Spotlight on Women's Health
An Interview About Mental Health and the Military: Carmen Fisher
November 09, 2017
Women are the fastest-growing group of military veterans in the U.S., and they have unique health care needs. And women vets are taking steps to address those needs head-on. From an Air Force vet’s personal story of healing from post-traumatic stress disorder to the Marines working to make the transition to civilian life easier, women veterans’ accomplishments do not end when their service does. Commander Carmen Fisher talks about her life in the Navy and how she worked through her anxiety about re-entering civilian life after being discharged.
Cmdr. Carmen Fisher is a nurse officer with the U.S. Public Health Service Commissioned Corps and a veteran of the U.S. Navy. She is currently stationed with the U.S. Food and Drug Administration as a consumer safety officer and serves on USPHS’s Rapid Deployment Force 5.
Will you tell us a little bit about your experiences in the military?
The Navy was an incredible service to belong to. Although it’s a cliché, I truly do not know where I would be without having served. I learned to be my own person and, unknowingly, I was preparing for my life outside of the military. I served as a Hospital Corpsman in the Navy, working in and outside of the continental United States, primarily in combat and emergency medicine. I like to say the Navy is where I grew up. It’s where I “got my sea legs” of life.
How long did you serve, and why did you choose to join the Navy?
I served in the U.S. Navy for eight years. I first became familiar with the Navy in high school through the Navy junior ROTC program. I enjoyed the comradery and was attracted to the discipline and order. I also loved how I felt in uniform. I had several opportunities to attend college but knew I wanted to join the Navy shortly after being exposed to the Navy junior ROTC program.
What was it like being a woman in the Navy?
Being a woman in the Navy was extremely empowering. I felt strong in my military environment. I was surrounded by people who helped me understand my strengths and capabilities, not only as a woman but as a uniformed service member in general.
What kinds of mental health challenges did you face when you were deployed, and how did you manage them?
Deployments can be extremely tough on military members, and I was no exception. I was young and hadn’t ever been in active combat settings, so I dealt with some anxiety. Along with many members of my unit, I also dealt with some post-deployment depression. I reached out to my unit’s therapist and my fellow sailors and senior officers both during and after the deployments for help. Post-deployment debriefings also helped.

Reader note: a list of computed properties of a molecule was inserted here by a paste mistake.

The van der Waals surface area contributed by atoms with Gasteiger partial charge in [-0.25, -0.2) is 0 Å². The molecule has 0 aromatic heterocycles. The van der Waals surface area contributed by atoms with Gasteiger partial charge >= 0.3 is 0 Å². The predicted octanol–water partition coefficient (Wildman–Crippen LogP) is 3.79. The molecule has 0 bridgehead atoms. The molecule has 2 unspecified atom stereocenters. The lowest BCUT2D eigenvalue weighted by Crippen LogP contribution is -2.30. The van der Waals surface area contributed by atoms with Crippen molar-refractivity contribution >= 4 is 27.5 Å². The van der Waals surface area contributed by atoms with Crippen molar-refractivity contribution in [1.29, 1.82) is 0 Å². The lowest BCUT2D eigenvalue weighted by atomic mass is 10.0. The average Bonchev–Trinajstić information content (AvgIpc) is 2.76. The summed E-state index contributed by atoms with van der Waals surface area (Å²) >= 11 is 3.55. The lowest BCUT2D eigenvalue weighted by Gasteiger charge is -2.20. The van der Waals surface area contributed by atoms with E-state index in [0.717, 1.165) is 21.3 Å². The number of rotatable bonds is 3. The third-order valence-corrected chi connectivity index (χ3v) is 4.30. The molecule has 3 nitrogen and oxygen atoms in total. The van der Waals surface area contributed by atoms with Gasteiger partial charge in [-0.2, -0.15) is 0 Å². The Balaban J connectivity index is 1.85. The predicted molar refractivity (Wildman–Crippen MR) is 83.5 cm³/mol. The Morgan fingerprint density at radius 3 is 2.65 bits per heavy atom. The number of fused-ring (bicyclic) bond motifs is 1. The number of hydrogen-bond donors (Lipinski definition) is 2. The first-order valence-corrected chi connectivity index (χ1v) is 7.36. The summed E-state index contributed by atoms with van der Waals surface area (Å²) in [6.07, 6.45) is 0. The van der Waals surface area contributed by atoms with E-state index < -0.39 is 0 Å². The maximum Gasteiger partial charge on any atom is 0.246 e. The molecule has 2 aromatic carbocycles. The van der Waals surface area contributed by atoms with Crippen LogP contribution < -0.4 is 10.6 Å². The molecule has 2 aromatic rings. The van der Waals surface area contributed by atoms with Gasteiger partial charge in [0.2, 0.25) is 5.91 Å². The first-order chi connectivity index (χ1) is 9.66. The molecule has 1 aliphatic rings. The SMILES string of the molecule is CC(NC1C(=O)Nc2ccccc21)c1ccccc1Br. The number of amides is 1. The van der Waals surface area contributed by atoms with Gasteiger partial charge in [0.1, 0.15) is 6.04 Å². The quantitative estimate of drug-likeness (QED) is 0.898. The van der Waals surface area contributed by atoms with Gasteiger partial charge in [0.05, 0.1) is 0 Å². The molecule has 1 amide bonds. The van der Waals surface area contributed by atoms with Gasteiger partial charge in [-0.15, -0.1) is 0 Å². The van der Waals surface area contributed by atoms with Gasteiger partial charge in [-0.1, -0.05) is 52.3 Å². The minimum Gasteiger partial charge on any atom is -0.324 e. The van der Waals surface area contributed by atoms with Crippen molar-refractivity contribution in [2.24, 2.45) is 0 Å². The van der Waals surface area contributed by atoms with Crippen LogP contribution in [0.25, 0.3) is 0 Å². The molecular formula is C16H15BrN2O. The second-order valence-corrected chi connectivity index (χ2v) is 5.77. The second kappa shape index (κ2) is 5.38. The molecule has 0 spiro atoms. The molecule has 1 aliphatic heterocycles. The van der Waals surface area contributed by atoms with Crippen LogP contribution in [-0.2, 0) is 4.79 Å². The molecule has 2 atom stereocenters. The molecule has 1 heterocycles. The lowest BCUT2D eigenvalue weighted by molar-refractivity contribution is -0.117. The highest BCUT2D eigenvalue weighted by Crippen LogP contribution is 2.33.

How about when you were discharged from the military?
I was extremely excited and scared at the same time. I was excited to start a new chapter in life, but I was anxious and had no idea what the world outside of the Navy had in store for me. I felt like I was from another planet after re-joining the civilian world. I missed my Navy life and wanted to return every day for the first year after being discharged.
What steps did you take to cope after being discharged?
I quickly used skills I learned in the Navy to push through my fears. Whenever I would begin to slide into anxiety, I would remember my accomplishments as a Navy corpsman to help boost my confidence. I also enrolled in nursing school. I met new people and reconnected with family and friends I missed while I was enlisted. This became my therapy.
What do you do now to take care of your mental health?
I take time to relax, and I enjoy family time as often as possible. I love international travel, and I travel regularly. But one of the most important things I do to take care of my mental health is spend quality time alone. Brief periods of solitude are extremely therapeutic for me. It allows me to reset on my own terms and envision my next steps in life.
Do you have advice for other women veterans who may be facing mental health issues?
My biggest piece of advice is to take time to get to know yourself. Get to know what your triggers may be for anxiety, depression, or even loneliness. Also, be patient with yourself. Take everything one day at a time and know that many people, whether publicly or privately, experience mental health issues. You are not alone. Talk to someone and do not be ashamed to seek advice.
How can families best support women veterans who are living with a mental health issue?
Families of women veterans should simply be there when possible and be patient with what the vet is going through. Their loved one is going through life changes that include leaving an environment that has been her world for quite some time, and she may need to heal her mind and her body. This takes time. Seeking guidance from appropriate resources is extremely important. Vets are strong and will become stronger with proper support.
The statements and opinions in this blog post are those of the author and do not necessarily represent the views of the U.S. Department of Health and Human Services Office on Women's Health.